‘Food Community’: creating a food network in WA


Food is one of those fantastic things that we all have in common. Some of us produce it, some people sell it, we cook with it, and we all eat it. Though, some areas in our state have a harder time than others to get healthy, affordable food to all community members on a regular basis. Having adequate physical, social and financial access to safe, affordable and nutritious food (“food security”)[1]is incredibly important for many health and social reasons.

One way to understand how we can improve food security among communities is to understand which initiatives (such as projects or programs) exist that focus on food availability, access and use. Unfortunately, we do not have a good understanding of such initiatives in WA. We don’t have a comprehensive understanding of which initiatives are operating, what they focus on or whether the current initiatives are appropriate or effectively working as a system to improve food security.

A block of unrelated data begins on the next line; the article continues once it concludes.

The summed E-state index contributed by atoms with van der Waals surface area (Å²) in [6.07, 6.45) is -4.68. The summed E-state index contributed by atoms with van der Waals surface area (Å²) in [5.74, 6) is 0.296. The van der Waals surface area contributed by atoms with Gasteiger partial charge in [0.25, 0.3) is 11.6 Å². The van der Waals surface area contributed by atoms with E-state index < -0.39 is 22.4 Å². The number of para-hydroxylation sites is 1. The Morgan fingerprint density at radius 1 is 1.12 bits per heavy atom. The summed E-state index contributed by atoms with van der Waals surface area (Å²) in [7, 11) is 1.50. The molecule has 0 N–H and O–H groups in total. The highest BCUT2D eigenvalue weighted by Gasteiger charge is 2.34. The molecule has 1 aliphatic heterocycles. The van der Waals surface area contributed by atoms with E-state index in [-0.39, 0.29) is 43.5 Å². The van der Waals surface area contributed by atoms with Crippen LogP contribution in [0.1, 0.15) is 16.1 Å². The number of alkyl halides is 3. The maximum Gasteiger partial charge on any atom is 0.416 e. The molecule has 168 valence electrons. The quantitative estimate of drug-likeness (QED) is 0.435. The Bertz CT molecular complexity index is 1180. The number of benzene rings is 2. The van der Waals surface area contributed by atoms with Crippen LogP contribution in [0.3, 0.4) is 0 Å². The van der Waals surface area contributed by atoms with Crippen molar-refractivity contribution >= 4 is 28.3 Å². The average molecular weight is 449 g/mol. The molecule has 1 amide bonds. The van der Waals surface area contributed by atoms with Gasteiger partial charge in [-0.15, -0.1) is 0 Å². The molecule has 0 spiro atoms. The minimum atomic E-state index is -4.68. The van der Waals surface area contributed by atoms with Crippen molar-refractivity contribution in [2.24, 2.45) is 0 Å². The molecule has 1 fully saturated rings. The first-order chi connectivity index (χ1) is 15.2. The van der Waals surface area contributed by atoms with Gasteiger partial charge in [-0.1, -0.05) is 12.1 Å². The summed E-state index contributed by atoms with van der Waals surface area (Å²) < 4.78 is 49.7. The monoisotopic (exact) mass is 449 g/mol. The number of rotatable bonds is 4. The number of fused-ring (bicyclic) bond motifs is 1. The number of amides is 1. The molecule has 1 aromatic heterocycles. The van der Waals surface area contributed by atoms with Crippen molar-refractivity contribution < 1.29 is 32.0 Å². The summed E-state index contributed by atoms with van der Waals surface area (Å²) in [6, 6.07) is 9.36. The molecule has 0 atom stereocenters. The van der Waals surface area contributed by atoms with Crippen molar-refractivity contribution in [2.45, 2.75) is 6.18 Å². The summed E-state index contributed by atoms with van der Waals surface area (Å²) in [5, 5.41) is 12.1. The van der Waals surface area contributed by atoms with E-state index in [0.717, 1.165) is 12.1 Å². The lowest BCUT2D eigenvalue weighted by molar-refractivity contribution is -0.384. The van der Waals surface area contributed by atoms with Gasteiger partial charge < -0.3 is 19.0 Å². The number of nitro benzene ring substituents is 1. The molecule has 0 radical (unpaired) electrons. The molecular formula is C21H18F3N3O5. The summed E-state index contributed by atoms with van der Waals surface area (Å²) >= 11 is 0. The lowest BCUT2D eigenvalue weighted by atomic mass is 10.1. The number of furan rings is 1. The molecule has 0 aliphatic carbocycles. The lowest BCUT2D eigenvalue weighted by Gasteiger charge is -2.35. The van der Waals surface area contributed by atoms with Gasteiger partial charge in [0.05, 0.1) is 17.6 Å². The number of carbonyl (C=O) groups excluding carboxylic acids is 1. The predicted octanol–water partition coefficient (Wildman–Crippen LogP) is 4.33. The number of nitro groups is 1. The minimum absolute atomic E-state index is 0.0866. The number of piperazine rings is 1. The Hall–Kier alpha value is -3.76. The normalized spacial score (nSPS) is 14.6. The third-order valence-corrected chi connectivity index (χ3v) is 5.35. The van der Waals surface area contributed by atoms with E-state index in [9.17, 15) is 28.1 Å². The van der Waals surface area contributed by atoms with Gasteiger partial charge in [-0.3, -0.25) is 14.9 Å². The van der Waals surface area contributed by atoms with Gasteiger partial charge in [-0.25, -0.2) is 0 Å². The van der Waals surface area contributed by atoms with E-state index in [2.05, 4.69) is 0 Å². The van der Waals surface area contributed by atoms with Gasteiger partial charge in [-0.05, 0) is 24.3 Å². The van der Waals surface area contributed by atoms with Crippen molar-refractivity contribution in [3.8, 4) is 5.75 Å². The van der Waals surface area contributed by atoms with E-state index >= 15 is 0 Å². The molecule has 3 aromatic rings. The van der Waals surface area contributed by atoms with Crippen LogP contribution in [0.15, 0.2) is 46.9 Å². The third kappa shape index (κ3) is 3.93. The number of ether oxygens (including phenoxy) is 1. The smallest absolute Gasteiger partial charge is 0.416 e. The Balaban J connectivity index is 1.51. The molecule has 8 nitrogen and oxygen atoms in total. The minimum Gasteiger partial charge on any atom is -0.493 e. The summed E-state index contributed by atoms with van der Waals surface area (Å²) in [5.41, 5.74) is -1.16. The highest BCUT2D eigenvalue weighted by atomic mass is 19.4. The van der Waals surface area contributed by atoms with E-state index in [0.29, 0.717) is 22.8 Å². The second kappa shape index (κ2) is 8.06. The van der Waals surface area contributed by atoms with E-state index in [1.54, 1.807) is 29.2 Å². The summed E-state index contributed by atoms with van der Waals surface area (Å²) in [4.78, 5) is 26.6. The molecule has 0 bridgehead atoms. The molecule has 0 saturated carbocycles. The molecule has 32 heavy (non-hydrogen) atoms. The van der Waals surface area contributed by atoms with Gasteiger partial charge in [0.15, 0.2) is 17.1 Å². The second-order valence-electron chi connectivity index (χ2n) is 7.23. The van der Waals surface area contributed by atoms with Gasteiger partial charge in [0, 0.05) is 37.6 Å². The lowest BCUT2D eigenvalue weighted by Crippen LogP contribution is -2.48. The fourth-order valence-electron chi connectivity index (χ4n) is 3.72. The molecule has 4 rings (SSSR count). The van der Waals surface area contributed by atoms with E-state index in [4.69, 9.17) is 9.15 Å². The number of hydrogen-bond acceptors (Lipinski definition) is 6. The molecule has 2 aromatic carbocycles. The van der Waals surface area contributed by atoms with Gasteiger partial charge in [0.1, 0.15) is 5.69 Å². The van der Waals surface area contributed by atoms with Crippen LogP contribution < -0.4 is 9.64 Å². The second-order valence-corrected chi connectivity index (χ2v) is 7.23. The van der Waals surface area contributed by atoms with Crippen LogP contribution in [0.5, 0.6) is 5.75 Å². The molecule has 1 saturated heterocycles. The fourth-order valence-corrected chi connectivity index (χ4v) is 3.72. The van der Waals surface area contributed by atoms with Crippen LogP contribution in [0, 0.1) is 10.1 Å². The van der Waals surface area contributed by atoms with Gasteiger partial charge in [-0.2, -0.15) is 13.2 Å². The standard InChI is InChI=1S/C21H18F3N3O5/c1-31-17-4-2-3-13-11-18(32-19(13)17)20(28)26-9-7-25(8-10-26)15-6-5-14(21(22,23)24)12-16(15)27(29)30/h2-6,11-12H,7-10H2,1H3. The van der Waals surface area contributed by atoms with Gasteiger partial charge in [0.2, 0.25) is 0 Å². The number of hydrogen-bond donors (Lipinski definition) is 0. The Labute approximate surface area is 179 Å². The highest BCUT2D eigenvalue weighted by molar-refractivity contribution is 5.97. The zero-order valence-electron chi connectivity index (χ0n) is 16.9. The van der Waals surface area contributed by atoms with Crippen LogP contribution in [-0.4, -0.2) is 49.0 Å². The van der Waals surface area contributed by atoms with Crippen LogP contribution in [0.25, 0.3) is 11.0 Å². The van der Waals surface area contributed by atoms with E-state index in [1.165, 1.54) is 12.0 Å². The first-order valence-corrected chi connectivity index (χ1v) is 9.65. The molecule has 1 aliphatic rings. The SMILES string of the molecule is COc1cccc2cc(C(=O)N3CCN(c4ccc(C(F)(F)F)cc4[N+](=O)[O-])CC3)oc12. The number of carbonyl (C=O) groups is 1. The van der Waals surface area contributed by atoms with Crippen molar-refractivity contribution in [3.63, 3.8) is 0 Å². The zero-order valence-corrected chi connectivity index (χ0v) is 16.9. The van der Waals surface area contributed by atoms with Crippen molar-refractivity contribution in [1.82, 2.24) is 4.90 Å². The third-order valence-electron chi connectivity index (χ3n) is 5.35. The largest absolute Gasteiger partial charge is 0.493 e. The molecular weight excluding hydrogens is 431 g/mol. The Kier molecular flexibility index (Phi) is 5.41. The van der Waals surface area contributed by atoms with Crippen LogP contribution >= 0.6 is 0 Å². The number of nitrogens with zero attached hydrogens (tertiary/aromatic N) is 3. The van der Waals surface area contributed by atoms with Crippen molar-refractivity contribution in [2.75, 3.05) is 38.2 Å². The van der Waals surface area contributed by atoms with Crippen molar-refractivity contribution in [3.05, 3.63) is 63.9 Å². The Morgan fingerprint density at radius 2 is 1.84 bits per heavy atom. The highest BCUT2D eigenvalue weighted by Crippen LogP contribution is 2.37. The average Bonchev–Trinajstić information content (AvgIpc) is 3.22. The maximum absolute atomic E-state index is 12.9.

Connecting government and community food stakeholders

That’s where the Food Community project comes in! We’ve been conducting an Australian-first project to understand initiatives working to improve healthy food availability, access and use, and all of the organisations working on these. The project has used a six-step process[2] to identify which government and community initiatives exist, help them move to a more effective way of addressing community-level food security.


See this document for more information about the comprehensive process used.

You can also view this webinar for a more in-depth look at how the Food Community pilot project (“South West Food Community”) was implemented.




1. Committee on World Food Security, editor Coming to terms with terminology: food security, nutrition security, food security and nutrition, food and nutrition security. Thirty-ninth session; 2012; Rome, Italy: Food and Agriculture Organisation.
2. Zivkovic S. Systemic Innovation Labs: A lab for wicked problems. Social Enterprise Journal. 2018;14(3):348-66